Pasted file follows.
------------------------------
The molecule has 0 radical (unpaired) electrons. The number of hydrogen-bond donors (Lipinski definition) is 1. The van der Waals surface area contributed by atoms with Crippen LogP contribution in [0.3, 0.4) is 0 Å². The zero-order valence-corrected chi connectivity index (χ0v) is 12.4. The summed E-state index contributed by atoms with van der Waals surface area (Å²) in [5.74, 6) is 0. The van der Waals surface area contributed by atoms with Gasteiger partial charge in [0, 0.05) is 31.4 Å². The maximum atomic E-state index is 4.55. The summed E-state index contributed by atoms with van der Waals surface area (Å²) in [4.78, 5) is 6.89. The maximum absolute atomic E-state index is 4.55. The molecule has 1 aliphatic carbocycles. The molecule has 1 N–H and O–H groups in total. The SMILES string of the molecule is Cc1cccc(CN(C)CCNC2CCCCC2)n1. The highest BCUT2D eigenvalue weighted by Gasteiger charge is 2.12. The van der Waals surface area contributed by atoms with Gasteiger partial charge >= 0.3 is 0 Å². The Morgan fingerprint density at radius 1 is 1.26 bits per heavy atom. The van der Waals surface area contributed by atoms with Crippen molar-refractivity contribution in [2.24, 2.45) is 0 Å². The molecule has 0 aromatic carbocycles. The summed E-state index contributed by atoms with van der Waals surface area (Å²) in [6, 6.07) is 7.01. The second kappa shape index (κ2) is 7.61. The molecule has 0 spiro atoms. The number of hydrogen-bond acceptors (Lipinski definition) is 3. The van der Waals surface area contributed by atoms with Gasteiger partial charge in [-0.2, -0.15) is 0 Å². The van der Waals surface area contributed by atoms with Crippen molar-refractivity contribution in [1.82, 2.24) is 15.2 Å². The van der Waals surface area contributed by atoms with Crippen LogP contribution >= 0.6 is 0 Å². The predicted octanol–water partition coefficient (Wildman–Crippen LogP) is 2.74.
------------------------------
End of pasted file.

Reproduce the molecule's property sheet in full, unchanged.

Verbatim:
The molecule has 0 radical (unpaired) electrons. The number of hydrogen-bond donors (Lipinski definition) is 1. The van der Waals surface area contributed by atoms with Crippen LogP contribution in [0.3, 0.4) is 0 Å². The zero-order valence-corrected chi connectivity index (χ0v) is 12.4. The summed E-state index contributed by atoms with van der Waals surface area (Å²) in [5.74, 6) is 0. The van der Waals surface area contributed by atoms with Gasteiger partial charge in [0, 0.05) is 31.4 Å². The maximum atomic E-state index is 4.55. The summed E-state index contributed by atoms with van der Waals surface area (Å²) in [4.78, 5) is 6.89. The maximum absolute atomic E-state index is 4.55. The molecule has 1 aliphatic carbocycles. The molecule has 1 N–H and O–H groups in total. The SMILES string of the molecule is Cc1cccc(CN(C)CCNC2CCCCC2)n1. The highest BCUT2D eigenvalue weighted by Gasteiger charge is 2.12. The van der Waals surface area contributed by atoms with Gasteiger partial charge >= 0.3 is 0 Å². The Morgan fingerprint density at radius 1 is 1.26 bits per heavy atom. The van der Waals surface area contributed by atoms with Crippen molar-refractivity contribution in [2.24, 2.45) is 0 Å². The molecule has 0 aromatic carbocycles. The summed E-state index contributed by atoms with van der Waals surface area (Å²) in [6, 6.07) is 7.01. The second kappa shape index (κ2) is 7.61. The molecule has 0 spiro atoms. The number of hydrogen-bond acceptors (Lipinski definition) is 3. The van der Waals surface area contributed by atoms with Gasteiger partial charge in [-0.2, -0.15) is 0 Å². The van der Waals surface area contributed by atoms with Crippen molar-refractivity contribution in [1.82, 2.24) is 15.2 Å². The van der Waals surface area contributed by atoms with Crippen LogP contribution >= 0.6 is 0 Å². The predicted octanol–water partition coefficient (Wildman–Crippen LogP) is 2.74.